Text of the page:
Skadden, Arps, Slate, Meagher & Flom and Nelson Mullins Riley & Scarborough have dropped a lawsuit on behalf of a Russian bank that sought information about efforts to tie the bank to the Trump Organization ahead of the 2016 election.
The move to drop the suit comes as major law firms face growing pressure to dump clients with ties to the Kremlin amid Russia’s ongoing war in Ukraine and the raft of sanctions Western governments have imposed on Moscow in response.
Skadden and Nelson Mullins represented Alfa Bank, one of the largest financial institutions in Russia, which was at the center of sensational allegations surrounding Russian election interference during the 2016 campaign. The claims have now come under renewed scrutiny by Special Counsel John Durham, who is examining the FBI’s handling of the Russia investigation.
Alfa Bank published a one-sentence notice dated March 4, published online Wednesday, voluntarily dropping the lawsuit. Days before on Feb. 18, the bank’s lawyers asked a judge to give them more time to investigate the identity of the defendants, a request the judge granted.
Skadden litigation attorneys Margaret Krawiec and Michael McIntosh backed Alfa Bank in the lawsuit along with Terrance “T.W.” Anderson Jr. and Jonathan Etra at Nelson Mullins. Representatives for both firms did not return requests for comment.
The suit, which was filed in June 2020 in state court in Palm Beach County, Florida, alleged that Alfa Bank was the victim of “deliberate, malicious and damaging cyber activity” before and after the 2016 election to falsely tie the bank to Trump and his campaign. Hackers used spoof emails to create the illusion that Alfa Bank servers were communicating with servers at the Trump organization, according to the complaint.
The lawsuit did not identify the “cyberattackers,” but the bank has issued several rounds of subpoenas since 2020 in an attempt to locate them. The judge gave a 120-day extension to the bank’s lawyers following a Feb. 23 hearing, according to court documents.
The suit alleged that the manipulated data was discovered by cyber-researchers and eventually turned over to the news media and the FBI, which was conducting a highly publicized investigation into Russian interference in the 2016 election and possible coordination with the Trump campaign. The internet data was held up as evidence of communication between the Trump Organization and a bank with purported close ties to the Kremlin.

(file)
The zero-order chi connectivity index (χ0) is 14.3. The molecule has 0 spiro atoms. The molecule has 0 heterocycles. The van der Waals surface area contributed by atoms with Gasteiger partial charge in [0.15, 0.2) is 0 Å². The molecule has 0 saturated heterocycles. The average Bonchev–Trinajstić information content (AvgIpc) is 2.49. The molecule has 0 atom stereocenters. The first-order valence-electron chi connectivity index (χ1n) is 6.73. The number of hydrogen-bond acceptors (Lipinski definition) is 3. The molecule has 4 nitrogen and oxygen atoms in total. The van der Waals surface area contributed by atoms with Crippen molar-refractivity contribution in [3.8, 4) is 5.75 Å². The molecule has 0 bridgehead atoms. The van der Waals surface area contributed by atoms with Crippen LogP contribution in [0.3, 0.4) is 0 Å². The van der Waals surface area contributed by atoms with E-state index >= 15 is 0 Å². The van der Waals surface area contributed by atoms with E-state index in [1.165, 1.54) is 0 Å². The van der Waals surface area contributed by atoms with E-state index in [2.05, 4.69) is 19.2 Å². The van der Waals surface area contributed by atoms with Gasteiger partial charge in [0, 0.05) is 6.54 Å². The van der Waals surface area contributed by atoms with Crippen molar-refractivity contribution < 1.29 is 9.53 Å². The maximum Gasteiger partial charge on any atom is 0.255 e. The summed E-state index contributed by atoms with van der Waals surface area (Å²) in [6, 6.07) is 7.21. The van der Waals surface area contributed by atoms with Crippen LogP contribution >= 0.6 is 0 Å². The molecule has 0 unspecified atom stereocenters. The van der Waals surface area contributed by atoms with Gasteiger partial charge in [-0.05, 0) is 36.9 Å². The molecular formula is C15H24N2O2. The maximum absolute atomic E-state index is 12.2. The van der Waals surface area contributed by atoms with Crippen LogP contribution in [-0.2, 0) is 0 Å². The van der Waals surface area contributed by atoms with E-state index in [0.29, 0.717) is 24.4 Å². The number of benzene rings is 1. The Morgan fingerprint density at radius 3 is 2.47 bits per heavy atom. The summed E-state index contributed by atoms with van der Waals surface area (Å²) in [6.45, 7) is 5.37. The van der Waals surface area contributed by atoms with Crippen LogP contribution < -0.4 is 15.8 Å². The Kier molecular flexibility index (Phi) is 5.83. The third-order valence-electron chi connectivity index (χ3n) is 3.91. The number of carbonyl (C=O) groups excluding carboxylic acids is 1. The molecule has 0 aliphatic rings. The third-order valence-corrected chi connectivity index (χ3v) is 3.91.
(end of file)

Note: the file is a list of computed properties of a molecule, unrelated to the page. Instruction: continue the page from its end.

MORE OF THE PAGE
But the FBI later discounted that evidence and it was not mentioned in Special Counsel Robert Mueller III’s report on Russia’s interference campaign.
The allegations, however, have recently received renewed attention from Durham’s probe, which is scrutinizing the origins of the FBI’s Russia investigation. Durham has charged former Perkins Coie partner Michael Sussmann for allegedly lying to the FBI when he presented evidence of the Alfa Bank-Trump Organization connection to the bureau in a meeting before the 2016 election.
Sussmann allegedly told the FBI that he was not working on behalf of a client, when he was in fact representing both Hillary Clinton’s 2016 campaign and a technology executive who was paying the team of researchers that uncovered the Alfa Bank data, according to Durham’s indictment.
Sussmann has denied the allegations and a trial is scheduled to begin in May.
In recent months, Alfa Bank’s legal team has aggressively pursued discovery to find the identity of the hackers who allegedly tricked the bank into communicating with the Trump Organization.
But after Russian troops stormed across the Ukrainian border late last month, Big Law has scrambled to sever ties with clients linked to the Russian government and closed their Moscow offices en masse.
The U.S. and Europe have moved to isolate the Russian financial industry since the invasion, including placing new restrictions on Alfa Bank, though the sanctions are not as severe as those imposed on banks owned by the Russian Federation.